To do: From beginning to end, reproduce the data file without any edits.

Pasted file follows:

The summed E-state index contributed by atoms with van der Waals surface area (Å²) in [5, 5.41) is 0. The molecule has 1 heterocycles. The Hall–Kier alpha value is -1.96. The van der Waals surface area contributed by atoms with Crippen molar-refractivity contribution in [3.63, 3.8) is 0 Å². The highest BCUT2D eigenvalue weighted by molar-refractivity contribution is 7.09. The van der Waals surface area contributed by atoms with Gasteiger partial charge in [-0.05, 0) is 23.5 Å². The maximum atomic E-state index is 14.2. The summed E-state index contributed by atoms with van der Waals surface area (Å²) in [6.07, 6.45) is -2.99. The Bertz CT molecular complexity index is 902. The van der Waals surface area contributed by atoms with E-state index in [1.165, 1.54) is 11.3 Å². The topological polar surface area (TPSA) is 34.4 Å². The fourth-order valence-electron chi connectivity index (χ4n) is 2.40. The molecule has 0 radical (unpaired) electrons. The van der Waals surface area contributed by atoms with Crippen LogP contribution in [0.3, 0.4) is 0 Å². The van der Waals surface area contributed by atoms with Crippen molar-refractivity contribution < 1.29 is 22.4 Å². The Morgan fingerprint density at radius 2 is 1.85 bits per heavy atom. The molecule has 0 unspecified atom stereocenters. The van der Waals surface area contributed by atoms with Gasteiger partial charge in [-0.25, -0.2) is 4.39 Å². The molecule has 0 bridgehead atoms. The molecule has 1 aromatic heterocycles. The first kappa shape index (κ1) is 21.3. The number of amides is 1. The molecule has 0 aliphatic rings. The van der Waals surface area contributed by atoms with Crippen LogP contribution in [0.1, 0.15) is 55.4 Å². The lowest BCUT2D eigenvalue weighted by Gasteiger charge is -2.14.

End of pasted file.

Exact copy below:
The summed E-state index contributed by atoms with van der Waals surface area (Å²) in [5, 5.41) is 0. The molecule has 1 heterocycles. The Hall–Kier alpha value is -1.96. The van der Waals surface area contributed by atoms with Crippen molar-refractivity contribution in [3.63, 3.8) is 0 Å². The highest BCUT2D eigenvalue weighted by molar-refractivity contribution is 7.09. The van der Waals surface area contributed by atoms with Gasteiger partial charge in [-0.05, 0) is 23.5 Å². The maximum atomic E-state index is 14.2. The summed E-state index contributed by atoms with van der Waals surface area (Å²) in [6.07, 6.45) is -2.99. The Bertz CT molecular complexity index is 902. The van der Waals surface area contributed by atoms with E-state index in [1.165, 1.54) is 11.3 Å². The topological polar surface area (TPSA) is 34.4 Å². The fourth-order valence-electron chi connectivity index (χ4n) is 2.40. The molecule has 0 radical (unpaired) electrons. The van der Waals surface area contributed by atoms with Crippen LogP contribution in [0.3, 0.4) is 0 Å². The van der Waals surface area contributed by atoms with Crippen molar-refractivity contribution < 1.29 is 22.4 Å². The Morgan fingerprint density at radius 2 is 1.85 bits per heavy atom. The molecule has 0 unspecified atom stereocenters. The van der Waals surface area contributed by atoms with Gasteiger partial charge in [-0.25, -0.2) is 4.39 Å². The molecule has 0 bridgehead atoms. The molecule has 1 aromatic heterocycles. The first kappa shape index (κ1) is 21.3. The number of amides is 1. The molecule has 0 aliphatic rings. The van der Waals surface area contributed by atoms with Crippen LogP contribution in [0.1, 0.15) is 55.4 Å². The lowest BCUT2D eigenvalue weighted by Gasteiger charge is -2.14.